Hello Very Early Spring

February 21st, 2013

If you have not yet felt the surge of weather changes stand by for a GREAT feeling……. Winter is fading and our trail towards Spring has started. If you are new to our High Desert area it will be wise to be patient……. Box stores will swell with early offering of roses, fruit trees, and flower bulbs. In my opinion this is WAY TO EARLY for successful planting. Ours is a unique climatic zone and defies a proper rating……… The unpredictable arrival of Spring with it’s highs and lows will cause much pain and discomfort to un-climatized nursery stock. Stand your ground and be cautious! Watching local nurseries will guide you in the right direction as to proper times to plant various plants, roots, and tubers. At best you will be in for a wild ride when it comes to survival here in the High Desert region.

If you have not yet sprayed your fruit trees with the so called “Dormant Oils” , the time is now…… Combine with Lime Sulfur for a full coverage of prevention of insects and disease….. Lilacs should also be sprayed if you have had blooming problems in the past…… “Actinovate” (an organic systemic), or Liquid Copper should be applied in dormant stages as well as bud break. This practice should help with bloom performance if you have been struggling……. One should also make sure that suckers are properly removed. Feeding is of equal importance….. A well feed shrub or tree is vital to it’s Spring performance. Our blended organic “Cold Climate” fertilizer is a very wise choice in my opinion.

If you have not yet applied a weed pre-emergence (as John Wayne would say)……. daylight is burning……. Treflan (Weed and Grass Preventer) is a great choice with no danger of damaging tree and shrub roots is a GREAT choice. Organic “Corn Weed Blocker” is a great choice as well. The late may also be applied to lawns to lessen the presence of dandelions, button weed, and clovers. In areas where there are no tree/shrub roots and you want permanent weed/control you might want to take a look at a product called Mono Bor Chlorate. Just make sure you KNOW WHAT YOU ARE DOING!!!!!! All products can and will move through the soil if they are on a slope….. BE CAUTIOUS.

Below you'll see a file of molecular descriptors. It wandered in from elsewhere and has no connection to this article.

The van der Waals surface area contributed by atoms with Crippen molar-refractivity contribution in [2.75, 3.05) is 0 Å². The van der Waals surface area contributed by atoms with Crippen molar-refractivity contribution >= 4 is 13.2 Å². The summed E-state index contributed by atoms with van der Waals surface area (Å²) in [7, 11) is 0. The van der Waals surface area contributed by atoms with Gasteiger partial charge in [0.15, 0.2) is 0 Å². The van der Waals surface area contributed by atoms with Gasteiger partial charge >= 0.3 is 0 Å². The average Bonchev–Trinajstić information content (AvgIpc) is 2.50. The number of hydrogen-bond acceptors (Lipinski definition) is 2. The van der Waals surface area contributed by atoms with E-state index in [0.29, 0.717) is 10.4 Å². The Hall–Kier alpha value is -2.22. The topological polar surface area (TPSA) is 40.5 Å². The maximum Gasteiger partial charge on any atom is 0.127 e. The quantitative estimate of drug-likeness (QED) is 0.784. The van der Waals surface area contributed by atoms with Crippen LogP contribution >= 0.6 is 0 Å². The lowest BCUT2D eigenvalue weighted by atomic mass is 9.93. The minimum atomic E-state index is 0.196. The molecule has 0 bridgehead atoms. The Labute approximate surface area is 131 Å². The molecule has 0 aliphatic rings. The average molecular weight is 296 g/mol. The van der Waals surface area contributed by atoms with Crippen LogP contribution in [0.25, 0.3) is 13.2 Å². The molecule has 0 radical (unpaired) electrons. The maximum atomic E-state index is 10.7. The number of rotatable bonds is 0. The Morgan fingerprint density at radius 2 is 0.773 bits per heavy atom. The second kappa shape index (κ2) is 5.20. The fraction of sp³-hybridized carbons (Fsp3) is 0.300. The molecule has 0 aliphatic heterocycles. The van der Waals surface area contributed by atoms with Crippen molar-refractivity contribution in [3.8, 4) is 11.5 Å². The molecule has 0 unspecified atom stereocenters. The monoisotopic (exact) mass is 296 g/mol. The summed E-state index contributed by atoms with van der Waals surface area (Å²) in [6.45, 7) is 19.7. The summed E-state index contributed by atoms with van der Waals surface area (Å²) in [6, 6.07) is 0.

The tools of proper indoor seed germination are…….. Heat Mat, Sterile seed starting container, Soilless Seed starting soil, Plastic dome (for humidity control), Grow Light…….. simple but very effective.

Many trees will bleed sap if pruned to early……. BE CAREFUL……. contact local garden centers if you have ?’s as to what you are trying to prune….. In General….. Willows, Birch, Aspen, Poplars, and Maples species will bleed badly if pruned to early…… Better later than early….. I recommend waiting until after they leaf out…….

If you need a little early spring color on your front porch or breakfast table Redmond Greenhouse if overflowing with Primroses, Pansies, Violas, and other Spring Bloomers…… Offered in 4″ pots or planted up in decorative planters…… We have Spring in all it’s EARLY Splendor!!!!!!

Well for the time being……… There you go…… Sorry I don’t get more posts up in a timely manner…….. Seems I just run out of time and other things seem to occupy my time….. Swing by for a one on one visit….. I will be there….. smile on and ready for Spring……. Happy late February… doug


2013 All American Selection

February 19th, 2013

All American Selection for 2013…..”Melemon” garden melon……. Should be a good one for our area if you are in the right micro-climate and willing to give extra effort. A small sized melon that has taste that will parallel a traditional honeydew…. but with a lemon like tanginess…. wo wo…. a early (short season) sport with the potential for high yields…… We will be stocking this one if all goes well……. Happy Planning…. doug

Fall Garden Calendar 2012

October 31st, 2012

Falling Autumn Leaves Calander 2012